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  • Writer's pictureSara Speed, LMHC

A Love Letter to the First Responder Spouse

Dear Mrs. First Responder,

So, what’s it like being married to SuperMan?

Everywhere you go people are thanking him for his service. He gets discounts at Home Depot, is the star of every Career Day, and even gets applauded at the Florida Panthers game.

You pack the lunches, check the homework, and kiss the boo boos but they draw pictures of him. And what happens when the cape comes off? Underneath it all, he is human; flesh and blood just like the rest of us. But with the combined pressure of the expectations placed upon him coupled with the trauma he is exposed to, he’s exhausted, irritable, detached, maybe even depressed.

As the plight of the first responder comes into the spotlight with a much-deserved emphasis on mental health and well-being, who is checking on Lois Lane?

As unique as the role of the first responder is, so is that of their spouse. Marriage is never easy, but being married to a police officer, fire fighter, or other emergency worker comes with its own unique set of challenges. As a partner, you always want to feel that you are number one, the top priority and most important person in your mate’s life.

Well, as every first responder spouse knows, the job will always come first. Even though the pursuit is noble and you are well aware it is out of their control, that knowledge doesn’t make reality any easier to digest. It takes a tremendous amount of humility and self-sacrifice to serve this role, which unfortunately, does not come with the same fanfare and accolades showered upon the one in uniform.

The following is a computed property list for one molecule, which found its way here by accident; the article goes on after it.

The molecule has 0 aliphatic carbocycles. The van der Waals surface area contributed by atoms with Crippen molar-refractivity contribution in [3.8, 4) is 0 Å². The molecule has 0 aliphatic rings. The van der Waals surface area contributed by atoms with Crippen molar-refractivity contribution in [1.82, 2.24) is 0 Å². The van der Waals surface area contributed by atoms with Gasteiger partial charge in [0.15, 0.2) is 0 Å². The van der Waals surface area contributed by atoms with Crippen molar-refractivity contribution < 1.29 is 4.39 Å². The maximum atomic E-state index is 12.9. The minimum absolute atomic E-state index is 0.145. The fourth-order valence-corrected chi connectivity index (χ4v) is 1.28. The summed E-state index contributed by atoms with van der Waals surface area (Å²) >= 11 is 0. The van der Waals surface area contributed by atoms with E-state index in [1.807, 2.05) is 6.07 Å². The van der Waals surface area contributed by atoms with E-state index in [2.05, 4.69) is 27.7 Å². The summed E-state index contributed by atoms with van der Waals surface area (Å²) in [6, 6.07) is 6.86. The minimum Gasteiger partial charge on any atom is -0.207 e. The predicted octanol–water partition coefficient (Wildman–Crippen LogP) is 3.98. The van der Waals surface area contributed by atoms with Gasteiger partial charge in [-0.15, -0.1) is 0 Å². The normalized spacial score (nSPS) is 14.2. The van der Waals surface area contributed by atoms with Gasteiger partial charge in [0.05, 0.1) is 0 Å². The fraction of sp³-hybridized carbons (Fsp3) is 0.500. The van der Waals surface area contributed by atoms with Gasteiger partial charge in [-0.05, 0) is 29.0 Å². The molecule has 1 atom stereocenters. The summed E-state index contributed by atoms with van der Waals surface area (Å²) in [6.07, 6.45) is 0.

In addition to the fact that your needs will not take precedence over the call of duty, another common struggle that faces the first responder spouse is the experience of feeling like a single parent. You often sleep alone, attend parent/teacher conferences solo, and run the household routine from wake-up to bedtime all by yourself.

You got into this together, but nothing could have prepared you for being in the household trenches all by yourself.

The holidays present a whole other conundrum. Have you ever had to pretend that Christmas was on a different day, or bring an entire Thanksgiving feast to the firehouse? And Valentines Day or your birthday… are they even on the calendar anymore? Though the shift schedule does come with perks, holidays are another thing that most families take for granted but fall by the wayside in a first responder home.

However, anyone living the first responder lifestyle knows what the biggest struggle is: having no choice but to stand by helplessly as you watch what the work does to them. Seeing your starry eyed probie ready to change the world slowly morph into a cynical, negative, hater of humanity. This is of course, a generalization and doesn’t apply to all. But any first responder spouse will tell you that they have witnessed this painful chipping away at the spirit in their circle of friends to some degree, if not in their own household.

The biological process that occurs in the first responder’s body often has them feeling energized, enthusiastic, and social at work. Then as the body desperately seeks a return to homeostasis, when they arrive home, they are the exact opposite: lethargic, despondent, and disconnected.

Because the first responder often attributes this dip in mood to their environment, they can mistakenly blame their marriage, family, or home environment for their depression. The secondary effect of this can be escapist behavior like excessive scrolling, drinking, overspending, recklessness, even infidelity or domestic violence. Because the first responder mentality still assumes a tremendous stigma with seeking out mental health care, these habits go unchecked leaving the spouse powerlessly watching as their beloved mate slips further and further away from them.